Scott Frost surprised many people when he left a comfortable, well-paying, high-profile coordinator job at Oregon in December 2015 for UCF, a team who went 0-12 in 2015. He may surprise more people if he's not on the sidelines of a Power Five program in the near future.
The 42-year-old has just one year of head coaching experience and seven more years as a full-time FBS assistant, but he's a revered, sought-after offensive mind that could be the next up-and-comer to leave the American for a bigger gig.
Eleven of the conference's 12 teams have changed head coaches since 2015. Four of those openings came because coaches voluntarily left, including three of the five in 2017 — Houston, South Florida and Temple. Frost, Mike Norvell (Memphis) and Chad Morris (SMU) and other AAC coaches have been mentioned as possible Power Five candidates.
"It's not just a good football conference; it's a deep football conference," Frost said via phone this week. "Every week that you show up, there are teams that can beat you. And that speaks to the depth of this league. I don't think that the trend is going to change. If a team is really good in this league, I think their coach is going to be desirable to people because of the level of football played in this conference."
The second-year Knights' coach, who went 6-7 last year and finished third in the East with a 4-4 mark, also discussed an issue facing all FBS coaches: the elimination of two-a-days. The NCAA Division I Council announced in mid-April — less than four months before fall camps were scheduled to open — that multiple contact practices in one day were no longer allowed. The plan, endorsed by the NCAA Sport Science Institute and scientific and sports medicine organizations, recommended the action to protect the healthy and safety of student-athletes.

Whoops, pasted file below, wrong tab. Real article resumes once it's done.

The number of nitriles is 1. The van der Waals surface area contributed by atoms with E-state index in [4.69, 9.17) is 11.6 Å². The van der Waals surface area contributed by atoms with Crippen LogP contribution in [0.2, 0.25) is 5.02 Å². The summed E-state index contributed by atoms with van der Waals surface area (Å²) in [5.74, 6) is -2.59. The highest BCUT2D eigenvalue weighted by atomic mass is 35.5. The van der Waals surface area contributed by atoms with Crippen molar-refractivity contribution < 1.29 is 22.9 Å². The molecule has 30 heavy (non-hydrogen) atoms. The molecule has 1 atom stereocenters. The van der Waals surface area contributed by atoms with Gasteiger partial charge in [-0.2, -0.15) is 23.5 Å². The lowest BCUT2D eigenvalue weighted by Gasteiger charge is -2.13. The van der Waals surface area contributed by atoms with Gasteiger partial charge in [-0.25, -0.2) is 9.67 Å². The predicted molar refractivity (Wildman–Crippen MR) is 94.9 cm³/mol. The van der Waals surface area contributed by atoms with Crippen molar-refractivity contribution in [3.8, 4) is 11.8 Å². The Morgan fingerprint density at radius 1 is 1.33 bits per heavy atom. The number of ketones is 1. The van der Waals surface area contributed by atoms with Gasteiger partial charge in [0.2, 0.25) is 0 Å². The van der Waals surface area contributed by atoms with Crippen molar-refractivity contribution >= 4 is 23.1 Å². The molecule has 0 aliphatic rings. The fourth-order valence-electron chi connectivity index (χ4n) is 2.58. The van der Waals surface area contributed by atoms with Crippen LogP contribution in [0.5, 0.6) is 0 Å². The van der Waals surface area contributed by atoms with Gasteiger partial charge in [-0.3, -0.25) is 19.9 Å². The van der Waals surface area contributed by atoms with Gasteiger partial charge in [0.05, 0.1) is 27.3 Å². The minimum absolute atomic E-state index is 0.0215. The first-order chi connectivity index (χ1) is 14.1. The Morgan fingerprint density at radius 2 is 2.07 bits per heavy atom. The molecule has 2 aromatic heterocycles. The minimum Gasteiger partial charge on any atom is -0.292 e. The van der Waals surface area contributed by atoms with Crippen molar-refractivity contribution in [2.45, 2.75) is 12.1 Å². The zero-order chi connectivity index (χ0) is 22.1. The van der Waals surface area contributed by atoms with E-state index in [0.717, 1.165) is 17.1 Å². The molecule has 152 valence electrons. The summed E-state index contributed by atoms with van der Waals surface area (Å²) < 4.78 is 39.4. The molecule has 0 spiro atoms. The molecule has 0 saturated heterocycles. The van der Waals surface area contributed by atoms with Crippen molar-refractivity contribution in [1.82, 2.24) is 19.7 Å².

MORE: Fickell to Ole Miss Interim Coach: "Don't Do What I Did" at Ohio State
Frost says that while teams are still able to get their allotted 29 practices in despite the elimination of two-a-days, the change also comes with some bad.
"The change happened so late that people were scrambling to figure out the best way to accomplish what you needed to accomplish in the timeframe that they gave us," he said. ". . . When we started camp, our guys were still in summer school. We've been practicing for a month now without playing a game, so the camp took a lot longer and was probably taxing in other ways on players around the country because of the duration of it. . . . I think everybody is probably going to have to find the right formula to make sure they get their team ready."
UCF begins the season at home against Florida International on Thursday, 35 days after they opened camp on July 27.